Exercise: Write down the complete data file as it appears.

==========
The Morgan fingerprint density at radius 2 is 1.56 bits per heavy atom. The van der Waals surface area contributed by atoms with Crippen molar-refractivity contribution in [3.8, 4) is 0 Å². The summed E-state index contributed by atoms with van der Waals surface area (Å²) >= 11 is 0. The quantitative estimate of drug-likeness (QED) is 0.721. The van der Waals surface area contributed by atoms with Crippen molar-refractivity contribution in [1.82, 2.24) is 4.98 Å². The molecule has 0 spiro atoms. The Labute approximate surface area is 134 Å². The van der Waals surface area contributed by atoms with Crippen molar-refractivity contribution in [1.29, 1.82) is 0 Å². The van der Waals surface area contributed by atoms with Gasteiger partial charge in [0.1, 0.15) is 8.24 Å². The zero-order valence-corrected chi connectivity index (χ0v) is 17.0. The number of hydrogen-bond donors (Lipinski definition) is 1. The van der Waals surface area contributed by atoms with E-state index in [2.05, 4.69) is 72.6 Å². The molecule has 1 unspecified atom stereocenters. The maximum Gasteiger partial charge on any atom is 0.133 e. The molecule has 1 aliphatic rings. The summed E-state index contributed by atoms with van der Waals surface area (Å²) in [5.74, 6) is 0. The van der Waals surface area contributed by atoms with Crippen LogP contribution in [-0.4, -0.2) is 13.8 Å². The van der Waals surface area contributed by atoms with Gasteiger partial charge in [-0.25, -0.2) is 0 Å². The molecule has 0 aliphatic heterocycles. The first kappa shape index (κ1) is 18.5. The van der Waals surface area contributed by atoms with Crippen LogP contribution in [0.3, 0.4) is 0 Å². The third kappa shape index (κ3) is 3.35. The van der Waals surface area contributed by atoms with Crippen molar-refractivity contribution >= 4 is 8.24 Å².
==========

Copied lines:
The Morgan fingerprint density at radius 2 is 1.56 bits per heavy atom. The van der Waals surface area contributed by atoms with Crippen molar-refractivity contribution in [3.8, 4) is 0 Å². The summed E-state index contributed by atoms with van der Waals surface area (Å²) >= 11 is 0. The quantitative estimate of drug-likeness (QED) is 0.721. The van der Waals surface area contributed by atoms with Crippen molar-refractivity contribution in [1.82, 2.24) is 4.98 Å². The molecule has 0 spiro atoms. The Labute approximate surface area is 134 Å². The van der Waals surface area contributed by atoms with Crippen molar-refractivity contribution in [1.29, 1.82) is 0 Å². The van der Waals surface area contributed by atoms with Gasteiger partial charge in [0.1, 0.15) is 8.24 Å². The zero-order valence-corrected chi connectivity index (χ0v) is 17.0. The number of hydrogen-bond donors (Lipinski definition) is 1. The van der Waals surface area contributed by atoms with E-state index in [2.05, 4.69) is 72.6 Å². The molecule has 1 unspecified atom stereocenters. The maximum Gasteiger partial charge on any atom is 0.133 e. The molecule has 1 aliphatic rings. The summed E-state index contributed by atoms with van der Waals surface area (Å²) in [5.74, 6) is 0. The van der Waals surface area contributed by atoms with Crippen LogP contribution in [-0.4, -0.2) is 13.8 Å². The van der Waals surface area contributed by atoms with Gasteiger partial charge in [-0.25, -0.2) is 0 Å². The molecule has 0 aliphatic heterocycles. The first kappa shape index (κ1) is 18.5. The van der Waals surface area contributed by atoms with Crippen LogP contribution in [0.3, 0.4) is 0 Å². The third kappa shape index (κ3) is 3.35. The van der Waals surface area contributed by atoms with Crippen molar-refractivity contribution >= 4 is 8.24 Å².